Guatemala tops ‘femicide’ list in Central America
GUATEMALA CITY – When you open a newspaper in Guatemala you are invariably greeted by a series of numbers: how many people were killed the previous day and how many people have been arrested in conjunction with the crime. The answers are typically: high and zero.
During the past decade, the number of women appearing in these articles has been rapidly increasing – so much so that a recent report found that more femicides occur in Guatemala than in any other country in Central America. A study by human rights organizations across the region found that in the past year 707 women have been murdered in Guatemala, followed by 606 in Honduras and 321 in El Salvador.
The countries with the least number of “femicide” deaths in the past year were Costa Rica with 50, Panama with 53 and Nicaragua with 76.
In 2008, the Guatemalan government passed a law that defined femicide as a specific crime against women, carrying a prison sentence of 25 to 50 years, without parole. Last year a special prosecutor and police units and tribunals were set up to deal exclusively with the gender-related crime, but so far the country’s high femicide rate shows little signs of abating.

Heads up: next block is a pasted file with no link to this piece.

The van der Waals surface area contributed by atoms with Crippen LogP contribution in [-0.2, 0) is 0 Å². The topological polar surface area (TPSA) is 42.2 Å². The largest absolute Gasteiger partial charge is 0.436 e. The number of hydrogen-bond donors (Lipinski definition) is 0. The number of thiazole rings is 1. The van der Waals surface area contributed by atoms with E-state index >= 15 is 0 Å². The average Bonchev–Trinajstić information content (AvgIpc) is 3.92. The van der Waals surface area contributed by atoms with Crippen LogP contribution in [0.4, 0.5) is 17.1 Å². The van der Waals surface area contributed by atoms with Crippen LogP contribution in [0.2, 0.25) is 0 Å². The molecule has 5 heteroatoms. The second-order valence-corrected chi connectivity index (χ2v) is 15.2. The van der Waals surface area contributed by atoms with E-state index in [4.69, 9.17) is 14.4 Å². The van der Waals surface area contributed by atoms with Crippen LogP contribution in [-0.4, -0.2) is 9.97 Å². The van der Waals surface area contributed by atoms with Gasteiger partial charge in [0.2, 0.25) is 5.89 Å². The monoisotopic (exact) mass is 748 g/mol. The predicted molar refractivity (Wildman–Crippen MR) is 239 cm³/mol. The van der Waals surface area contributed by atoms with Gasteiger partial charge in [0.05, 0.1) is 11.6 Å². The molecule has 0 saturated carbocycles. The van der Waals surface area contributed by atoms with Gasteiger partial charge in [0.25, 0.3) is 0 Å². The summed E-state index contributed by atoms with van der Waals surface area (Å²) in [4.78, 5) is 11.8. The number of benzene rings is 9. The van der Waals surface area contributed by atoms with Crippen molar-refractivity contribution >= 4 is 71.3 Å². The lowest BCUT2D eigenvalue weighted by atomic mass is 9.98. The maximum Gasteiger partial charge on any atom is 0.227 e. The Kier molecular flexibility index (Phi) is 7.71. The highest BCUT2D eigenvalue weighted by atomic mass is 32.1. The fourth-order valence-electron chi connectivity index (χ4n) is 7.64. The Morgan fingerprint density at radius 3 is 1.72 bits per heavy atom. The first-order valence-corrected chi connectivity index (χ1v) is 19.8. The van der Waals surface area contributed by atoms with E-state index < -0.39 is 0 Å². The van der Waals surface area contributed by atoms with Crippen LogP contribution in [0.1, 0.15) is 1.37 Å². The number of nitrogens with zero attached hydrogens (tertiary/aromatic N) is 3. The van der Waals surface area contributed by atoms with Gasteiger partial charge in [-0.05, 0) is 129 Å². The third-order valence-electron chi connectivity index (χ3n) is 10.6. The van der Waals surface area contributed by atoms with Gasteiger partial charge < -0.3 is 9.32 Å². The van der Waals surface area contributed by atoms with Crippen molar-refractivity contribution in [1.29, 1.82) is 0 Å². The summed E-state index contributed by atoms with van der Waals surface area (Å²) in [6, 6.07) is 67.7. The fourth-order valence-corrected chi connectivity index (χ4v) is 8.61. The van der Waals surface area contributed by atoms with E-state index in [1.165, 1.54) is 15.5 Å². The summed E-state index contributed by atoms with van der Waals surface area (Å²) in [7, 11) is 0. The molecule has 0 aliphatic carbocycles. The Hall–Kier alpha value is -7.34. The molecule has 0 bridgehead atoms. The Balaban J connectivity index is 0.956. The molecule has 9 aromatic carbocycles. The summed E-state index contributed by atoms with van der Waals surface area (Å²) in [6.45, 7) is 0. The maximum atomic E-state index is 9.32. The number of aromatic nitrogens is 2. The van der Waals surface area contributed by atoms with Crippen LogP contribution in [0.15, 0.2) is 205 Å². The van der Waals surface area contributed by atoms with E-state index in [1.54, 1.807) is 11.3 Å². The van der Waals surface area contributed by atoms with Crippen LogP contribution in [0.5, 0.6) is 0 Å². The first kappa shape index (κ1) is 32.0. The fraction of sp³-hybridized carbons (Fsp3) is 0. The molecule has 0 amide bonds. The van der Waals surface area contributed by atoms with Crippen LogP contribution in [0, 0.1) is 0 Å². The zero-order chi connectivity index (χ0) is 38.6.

Mario Polanco, from Grupo de Apoyo Mutuo, one of the rights groups that helped carry out the research, said that in 2012 in Guatemala an average of 57 women were violently killed each month; however, this year the figure has increased to 66.
“We view with concern that Guatemala is the country that heads up the highest number of women killed in the period that this report was conducted [2012-2013],” Polanco said. “We recognize that the northern region of Central America is the most complicated.”
Human rights groups say Guatemala is currently witnessing epidemic levels of violence against women. Raped, murdered and mutilated, their bodies are dumped in rubbish bags and abandoned in public places.
In the last decade more than 6,000 women have been murdered in Guatemala and only 2 percent of their killers has been sentenced.
In response to the report, Guatemalan Vice President Roxanna Baldetti said that security must be doubled to prevent femicides.
At the start of December, two men were sentenced to 180 years each in prison for murdering four women in Guatemala City. It is hoped that over the next year the country’s recently introduced femicide unit will start to see more results like these, bringing the perpetrators of crimes to justice and showing that there is no impunity for crimes against women, even in Guatemala.
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